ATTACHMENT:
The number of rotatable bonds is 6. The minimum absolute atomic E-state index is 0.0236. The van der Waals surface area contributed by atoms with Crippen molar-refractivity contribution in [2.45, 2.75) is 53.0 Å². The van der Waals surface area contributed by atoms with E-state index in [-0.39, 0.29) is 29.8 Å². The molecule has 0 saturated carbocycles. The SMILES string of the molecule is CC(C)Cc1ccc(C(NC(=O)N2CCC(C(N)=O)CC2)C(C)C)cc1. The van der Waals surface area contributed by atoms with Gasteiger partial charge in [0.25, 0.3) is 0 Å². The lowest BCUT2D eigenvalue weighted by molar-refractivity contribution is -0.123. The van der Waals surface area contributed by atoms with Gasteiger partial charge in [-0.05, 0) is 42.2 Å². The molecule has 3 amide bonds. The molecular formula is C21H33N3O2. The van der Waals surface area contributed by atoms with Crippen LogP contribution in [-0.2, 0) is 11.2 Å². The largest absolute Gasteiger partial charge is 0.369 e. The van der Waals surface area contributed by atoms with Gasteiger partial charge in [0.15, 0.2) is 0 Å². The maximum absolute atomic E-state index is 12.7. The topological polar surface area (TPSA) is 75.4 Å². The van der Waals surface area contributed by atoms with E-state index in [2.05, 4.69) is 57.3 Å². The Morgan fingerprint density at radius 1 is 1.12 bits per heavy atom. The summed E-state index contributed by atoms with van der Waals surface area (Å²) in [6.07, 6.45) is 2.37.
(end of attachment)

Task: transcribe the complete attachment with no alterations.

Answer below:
The number of rotatable bonds is 6. The minimum absolute atomic E-state index is 0.0236. The van der Waals surface area contributed by atoms with Crippen molar-refractivity contribution in [2.45, 2.75) is 53.0 Å². The van der Waals surface area contributed by atoms with E-state index in [-0.39, 0.29) is 29.8 Å². The molecule has 0 saturated carbocycles. The SMILES string of the molecule is CC(C)Cc1ccc(C(NC(=O)N2CCC(C(N)=O)CC2)C(C)C)cc1. The van der Waals surface area contributed by atoms with Gasteiger partial charge in [0.25, 0.3) is 0 Å². The lowest BCUT2D eigenvalue weighted by molar-refractivity contribution is -0.123. The van der Waals surface area contributed by atoms with Gasteiger partial charge in [-0.05, 0) is 42.2 Å². The molecule has 3 amide bonds. The molecular formula is C21H33N3O2. The van der Waals surface area contributed by atoms with Crippen LogP contribution in [-0.2, 0) is 11.2 Å². The largest absolute Gasteiger partial charge is 0.369 e. The van der Waals surface area contributed by atoms with Gasteiger partial charge in [0.15, 0.2) is 0 Å². The maximum absolute atomic E-state index is 12.7. The topological polar surface area (TPSA) is 75.4 Å². The van der Waals surface area contributed by atoms with E-state index in [2.05, 4.69) is 57.3 Å². The Morgan fingerprint density at radius 1 is 1.12 bits per heavy atom. The summed E-state index contributed by atoms with van der Waals surface area (Å²) in [6.07, 6.45) is 2.37.